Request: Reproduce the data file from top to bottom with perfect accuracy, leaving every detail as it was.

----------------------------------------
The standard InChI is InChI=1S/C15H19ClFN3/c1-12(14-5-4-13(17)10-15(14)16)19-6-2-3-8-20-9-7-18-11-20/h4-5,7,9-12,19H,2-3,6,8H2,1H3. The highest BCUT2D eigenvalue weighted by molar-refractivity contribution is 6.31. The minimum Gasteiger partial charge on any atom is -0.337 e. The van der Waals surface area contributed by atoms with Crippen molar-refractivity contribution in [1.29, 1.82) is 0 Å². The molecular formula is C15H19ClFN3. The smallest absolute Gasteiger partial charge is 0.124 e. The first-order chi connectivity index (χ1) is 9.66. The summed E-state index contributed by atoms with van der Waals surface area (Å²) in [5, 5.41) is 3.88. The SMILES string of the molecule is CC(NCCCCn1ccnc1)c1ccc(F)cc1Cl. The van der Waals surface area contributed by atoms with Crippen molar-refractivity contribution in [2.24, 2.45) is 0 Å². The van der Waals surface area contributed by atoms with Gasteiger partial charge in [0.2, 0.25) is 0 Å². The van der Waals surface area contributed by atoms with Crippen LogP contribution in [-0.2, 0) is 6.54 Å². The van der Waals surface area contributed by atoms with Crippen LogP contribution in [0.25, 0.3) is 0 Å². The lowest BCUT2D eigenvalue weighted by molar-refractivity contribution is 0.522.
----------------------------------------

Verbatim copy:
The standard InChI is InChI=1S/C15H19ClFN3/c1-12(14-5-4-13(17)10-15(14)16)19-6-2-3-8-20-9-7-18-11-20/h4-5,7,9-12,19H,2-3,6,8H2,1H3. The highest BCUT2D eigenvalue weighted by molar-refractivity contribution is 6.31. The minimum Gasteiger partial charge on any atom is -0.337 e. The van der Waals surface area contributed by atoms with Crippen molar-refractivity contribution in [1.29, 1.82) is 0 Å². The molecular formula is C15H19ClFN3. The smallest absolute Gasteiger partial charge is 0.124 e. The first-order chi connectivity index (χ1) is 9.66. The summed E-state index contributed by atoms with van der Waals surface area (Å²) in [5, 5.41) is 3.88. The SMILES string of the molecule is CC(NCCCCn1ccnc1)c1ccc(F)cc1Cl. The van der Waals surface area contributed by atoms with Crippen molar-refractivity contribution in [2.24, 2.45) is 0 Å². The van der Waals surface area contributed by atoms with Gasteiger partial charge in [0.2, 0.25) is 0 Å². The van der Waals surface area contributed by atoms with Crippen LogP contribution in [-0.2, 0) is 6.54 Å². The van der Waals surface area contributed by atoms with Crippen LogP contribution in [0.25, 0.3) is 0 Å². The lowest BCUT2D eigenvalue weighted by molar-refractivity contribution is 0.522.